Tim Conway Talks New Memoir, 'What's So Funny,' With Carol Burnett at Beverly Hills Event
The comedy legends traded anecdotes about their hit CBS variety show, including the time Harvey Korman wet his pants on air.
It was a royal night of comedy at Beverly Hills' Saban Theater on Tuesday night when legendary comedienne Carol Burnett took the stage to interview actor Tim Conway about his new memoir, What's So Funny?: My Hilarious Life, which made The New York Times best-seller list its first week on sale.
The Writers Bloc event boasted a celebrity-studded audience with comedy royalty of its own, including Queen Latifah and Bob Newhart, whom Conway called a personal inspiration.
After Conway walked the audience through some charming childhood anecdotes from his book, he and Burnett soon turned to reminiscing about the more hysterical moments of working together on The Carol Burnett Show. The long-running program, which aired on CBS from 1967 to 1978, not only made Conway a household name, but also gave Burnett the distinction of being the first woman to ever host her own variety show.
Wiping tears of laughter from her eyes, Burnett recalled how "Tim's goal in life was to destroy Harvey Korman," Conway's frequent sketch partner whose own work on the show won him four Emmys and a Golden Globe.
As they told it, Conway was a consummate prankster, and Korman his favorite victim, often on-air. During one of their famous "Dentist" sketches, Burnett swore that Conway's unrehearsed improvisations pushed Korman so far to the edge of breaking that if you look closely…
"Harvey wet his pants," Conway proclaimed proudly.
One of Burnett's favorite Conway performances was in an "Oldest Man" sketch. She could barely contain herself describing how Conway threw himself down a staircase in slow motion, hitting every step along the way, landed at the bottom of the stairs, then slowly rolled himself up in a rug across the floor so that the actors had to be careful to step over him during the rest of the sketch.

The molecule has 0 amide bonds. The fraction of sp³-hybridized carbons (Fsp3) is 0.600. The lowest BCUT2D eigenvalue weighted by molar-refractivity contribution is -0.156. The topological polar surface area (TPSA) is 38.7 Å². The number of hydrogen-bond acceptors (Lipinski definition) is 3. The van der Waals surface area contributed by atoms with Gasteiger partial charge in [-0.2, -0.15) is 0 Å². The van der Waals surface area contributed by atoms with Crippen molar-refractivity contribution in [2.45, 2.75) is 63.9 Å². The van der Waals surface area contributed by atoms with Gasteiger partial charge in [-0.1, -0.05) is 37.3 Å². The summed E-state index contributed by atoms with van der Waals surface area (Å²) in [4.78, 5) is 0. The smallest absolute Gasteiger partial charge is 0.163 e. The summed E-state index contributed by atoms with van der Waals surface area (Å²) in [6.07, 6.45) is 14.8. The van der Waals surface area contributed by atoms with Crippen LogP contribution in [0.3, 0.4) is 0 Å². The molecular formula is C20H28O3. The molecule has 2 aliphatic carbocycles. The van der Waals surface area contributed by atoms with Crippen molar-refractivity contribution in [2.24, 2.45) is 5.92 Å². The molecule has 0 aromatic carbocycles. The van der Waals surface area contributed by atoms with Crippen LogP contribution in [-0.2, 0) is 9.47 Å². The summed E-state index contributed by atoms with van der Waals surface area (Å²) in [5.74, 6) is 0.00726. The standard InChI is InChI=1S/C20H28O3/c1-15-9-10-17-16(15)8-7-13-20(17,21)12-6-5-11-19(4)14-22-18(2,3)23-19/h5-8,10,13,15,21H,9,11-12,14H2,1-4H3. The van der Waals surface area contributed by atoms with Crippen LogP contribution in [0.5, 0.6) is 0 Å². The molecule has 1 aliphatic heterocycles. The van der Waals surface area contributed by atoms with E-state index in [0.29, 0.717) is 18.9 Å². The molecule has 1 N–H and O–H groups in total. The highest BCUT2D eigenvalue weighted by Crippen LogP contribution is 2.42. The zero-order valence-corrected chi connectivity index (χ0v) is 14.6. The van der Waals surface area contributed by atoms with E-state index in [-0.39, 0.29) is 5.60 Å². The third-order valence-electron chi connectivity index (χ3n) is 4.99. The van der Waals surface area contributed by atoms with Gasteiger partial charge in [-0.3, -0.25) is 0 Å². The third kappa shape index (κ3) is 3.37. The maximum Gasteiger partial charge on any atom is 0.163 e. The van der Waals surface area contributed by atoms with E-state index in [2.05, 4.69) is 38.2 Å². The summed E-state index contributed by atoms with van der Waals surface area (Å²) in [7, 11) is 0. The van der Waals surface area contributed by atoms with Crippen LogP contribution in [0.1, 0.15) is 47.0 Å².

"I had a hard time dating people because I did things like that," Conway quipped.
Though it was technically Conway's night, the audience was just as excited to pose questions to Burnett, who first got the performing bug as a UCLA theater student and earned her stripes on Broadway and in variety programs such as The Garry Moore Show before helming her own.
"I was told it was a man's game," she recalled when asked about running such an elaborate and successful show for over a decade. Noting that during its heyday the airwaves were filled with variety shows, Burnett lamented that such a production would never be green-lit today.
With a full orchestra, singers and upward of 60 new costumes produced each week, plus two live broadcasts to air on both coasts, The Carol Burnett Show was truly a hallmark of a bygone era. In fact, she and Conway were hard-pressed to name anything currently on TV that they find funny. "I think the news is funny," Conway joked but added that he thinks modern comedy just "misses."
Earlier in the evening, Burnett had spoken fondly of the wisdom imparted to her over the years by the grande dame of comedy Lucille Ball, so it was particularly surprising that she didn't recognize any of her own successors, such as Tina Fey or even Lena Dunham. But then again, Burnett doesn't exactly come off as someone who watches Girls.